Selecting the wine for a meal at a restaurant can be nerve-wracking for many consumers, especially when it’s a special occasion or in the company of important guests. So how do the wine professionals approach it?
Bill Netherland, wine director for HMGI Restaurant Group, the Charleston, SC-based parent company for the Blossom, Magnolias, and Cypress restaurants, shares what he would go with for different dining scenarios.
Holiday meal with friends. If I sat down with a small group of friends for a dinner out, the first thing I would do is order some bubbly. No need to go expensive, since it won’t last long and it’s meant to just welcome everyone and give them something to sip while planning out the ordering. At Cypress, good options for this are the Domaine de Martinolles Brut Rosé Cremant de Limoux ($52) or Reserve de Lavernette Brut Nature “Granit” Beaujolais ($50). After the bubbly, one bottle of white and one bottle of red.
Dinner out with the boss. Assuming the boss is paying, and that you would like to impress him or her, and that they are wine savvy…you will want to pick a wine with the highest quality/price ratio. This can be complicated, but really just means a good deal for the price in any category.
If you think the meal needs white wine, an interesting choice might be the Weiner Gemischter Satz by Weininger ($71). More traditional might be the Sancerre Domaine Roblin “Cuvee Ammonites”($57). A good deal on a red might come from a Bordeaux from an excellent great vintage from a lesser-known commune. Chateau La Vieille Cure Fronsac 2010 ($69) is great.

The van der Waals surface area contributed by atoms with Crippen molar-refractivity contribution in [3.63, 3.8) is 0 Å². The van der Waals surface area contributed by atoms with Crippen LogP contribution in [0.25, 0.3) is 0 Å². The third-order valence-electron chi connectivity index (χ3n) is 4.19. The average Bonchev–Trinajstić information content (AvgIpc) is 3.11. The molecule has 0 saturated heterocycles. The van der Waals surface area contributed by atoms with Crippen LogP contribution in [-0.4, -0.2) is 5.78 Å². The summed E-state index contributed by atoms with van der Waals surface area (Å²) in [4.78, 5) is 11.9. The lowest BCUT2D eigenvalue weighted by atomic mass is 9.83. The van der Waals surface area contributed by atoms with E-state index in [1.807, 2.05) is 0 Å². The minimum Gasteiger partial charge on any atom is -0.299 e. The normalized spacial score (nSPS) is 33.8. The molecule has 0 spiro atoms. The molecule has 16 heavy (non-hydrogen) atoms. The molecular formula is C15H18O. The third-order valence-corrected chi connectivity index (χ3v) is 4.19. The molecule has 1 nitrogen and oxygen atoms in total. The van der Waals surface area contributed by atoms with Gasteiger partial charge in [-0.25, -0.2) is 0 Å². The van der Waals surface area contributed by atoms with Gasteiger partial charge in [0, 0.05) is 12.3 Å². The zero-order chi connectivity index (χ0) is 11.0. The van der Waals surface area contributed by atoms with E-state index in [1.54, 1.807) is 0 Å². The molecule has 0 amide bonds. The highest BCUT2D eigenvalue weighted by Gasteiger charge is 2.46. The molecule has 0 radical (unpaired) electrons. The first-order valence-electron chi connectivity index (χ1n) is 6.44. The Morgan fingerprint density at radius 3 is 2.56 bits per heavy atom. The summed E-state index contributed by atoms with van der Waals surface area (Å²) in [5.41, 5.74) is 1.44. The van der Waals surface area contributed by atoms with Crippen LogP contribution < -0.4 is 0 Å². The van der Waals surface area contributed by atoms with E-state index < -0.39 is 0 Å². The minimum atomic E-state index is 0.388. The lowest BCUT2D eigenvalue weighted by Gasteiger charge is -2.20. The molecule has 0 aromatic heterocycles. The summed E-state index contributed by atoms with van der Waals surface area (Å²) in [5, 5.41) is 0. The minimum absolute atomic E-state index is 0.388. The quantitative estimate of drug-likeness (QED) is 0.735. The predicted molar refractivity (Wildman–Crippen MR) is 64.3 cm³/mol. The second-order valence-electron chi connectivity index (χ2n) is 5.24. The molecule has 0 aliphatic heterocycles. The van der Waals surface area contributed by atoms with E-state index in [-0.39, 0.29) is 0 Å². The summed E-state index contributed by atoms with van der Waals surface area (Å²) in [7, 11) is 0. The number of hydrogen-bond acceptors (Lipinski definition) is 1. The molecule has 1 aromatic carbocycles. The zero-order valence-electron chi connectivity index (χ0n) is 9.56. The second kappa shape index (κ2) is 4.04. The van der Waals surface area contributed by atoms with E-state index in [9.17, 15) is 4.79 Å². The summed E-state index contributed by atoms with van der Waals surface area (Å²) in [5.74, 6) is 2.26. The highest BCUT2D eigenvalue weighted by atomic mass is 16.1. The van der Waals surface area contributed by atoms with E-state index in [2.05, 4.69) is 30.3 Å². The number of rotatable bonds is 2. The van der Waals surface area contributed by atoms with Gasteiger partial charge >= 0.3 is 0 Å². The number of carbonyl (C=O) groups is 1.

Intimate dinner with your significant other. Given the small “guest list,” I would be inclined to spend a bit more. I would start with two glasses of Delamotte Champagne to enjoy with oysters. Then I would probably order a great pinot noir such as Talley Estate “Rincon Vineyard” Arroyo Grande ($98) or Brick House “Cuvee du Tonnelier” Ribbon Ridge ($92).
Work party. Value and quantity matter. One has more options to find value because folks just want something pleasant to sip on and are probably not expecting a mind-blowing wine experience. The Martin Codax Albarino ($33) is a fresh and lively white, and the Alto de la Hoya Monastrell ($36) is a great medium-bodied red.
Large family dinner. For a big family dinner I would cater to what I know about my family’s taste and still look for value. If anyone likes a wine with more fruit (code for a bit sweet), I love the Josef Leitz “Dragonstone” riesling ($39). A drier white that I love is the Venica “Ronco del Cero” sauvignon blanc ($50). A nice crowd-pleasing red is the Ferraton Pere & Fils Crozes – Hermitage (syrah) ($47).
Top photo courtesy of Peter Frank Edwards